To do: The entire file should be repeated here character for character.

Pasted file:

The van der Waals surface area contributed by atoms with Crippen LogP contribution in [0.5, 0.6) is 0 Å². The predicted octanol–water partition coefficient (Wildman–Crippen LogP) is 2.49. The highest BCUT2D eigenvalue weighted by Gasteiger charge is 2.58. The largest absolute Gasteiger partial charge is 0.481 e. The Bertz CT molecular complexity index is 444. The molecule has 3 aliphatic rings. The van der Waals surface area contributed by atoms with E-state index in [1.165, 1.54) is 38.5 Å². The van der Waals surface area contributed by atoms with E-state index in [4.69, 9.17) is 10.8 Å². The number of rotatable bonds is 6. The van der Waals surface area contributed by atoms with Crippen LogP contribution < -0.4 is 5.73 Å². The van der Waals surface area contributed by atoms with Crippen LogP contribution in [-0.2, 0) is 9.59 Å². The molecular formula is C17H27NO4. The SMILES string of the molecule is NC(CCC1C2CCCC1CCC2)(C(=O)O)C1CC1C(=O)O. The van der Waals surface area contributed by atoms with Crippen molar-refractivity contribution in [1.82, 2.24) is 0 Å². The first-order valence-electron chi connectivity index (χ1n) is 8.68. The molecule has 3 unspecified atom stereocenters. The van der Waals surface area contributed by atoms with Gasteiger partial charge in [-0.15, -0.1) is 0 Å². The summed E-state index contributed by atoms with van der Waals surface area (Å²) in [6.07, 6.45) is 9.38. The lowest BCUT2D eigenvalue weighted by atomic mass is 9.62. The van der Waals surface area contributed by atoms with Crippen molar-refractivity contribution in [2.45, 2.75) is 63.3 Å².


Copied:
The van der Waals surface area contributed by atoms with Crippen LogP contribution in [0.5, 0.6) is 0 Å². The predicted octanol–water partition coefficient (Wildman–Crippen LogP) is 2.49. The highest BCUT2D eigenvalue weighted by Gasteiger charge is 2.58. The largest absolute Gasteiger partial charge is 0.481 e. The Bertz CT molecular complexity index is 444. The molecule has 3 aliphatic rings. The van der Waals surface area contributed by atoms with E-state index in [1.165, 1.54) is 38.5 Å². The van der Waals surface area contributed by atoms with E-state index in [4.69, 9.17) is 10.8 Å². The number of rotatable bonds is 6. The van der Waals surface area contributed by atoms with Crippen LogP contribution < -0.4 is 5.73 Å². The van der Waals surface area contributed by atoms with Crippen LogP contribution in [-0.2, 0) is 9.59 Å². The molecular formula is C17H27NO4. The SMILES string of the molecule is NC(CCC1C2CCCC1CCC2)(C(=O)O)C1CC1C(=O)O. The van der Waals surface area contributed by atoms with Crippen molar-refractivity contribution in [1.82, 2.24) is 0 Å². The first-order valence-electron chi connectivity index (χ1n) is 8.68. The molecule has 3 unspecified atom stereocenters. The van der Waals surface area contributed by atoms with Gasteiger partial charge in [-0.15, -0.1) is 0 Å². The summed E-state index contributed by atoms with van der Waals surface area (Å²) in [6.07, 6.45) is 9.38. The lowest BCUT2D eigenvalue weighted by atomic mass is 9.62. The van der Waals surface area contributed by atoms with Crippen molar-refractivity contribution in [2.45, 2.75) is 63.3 Å².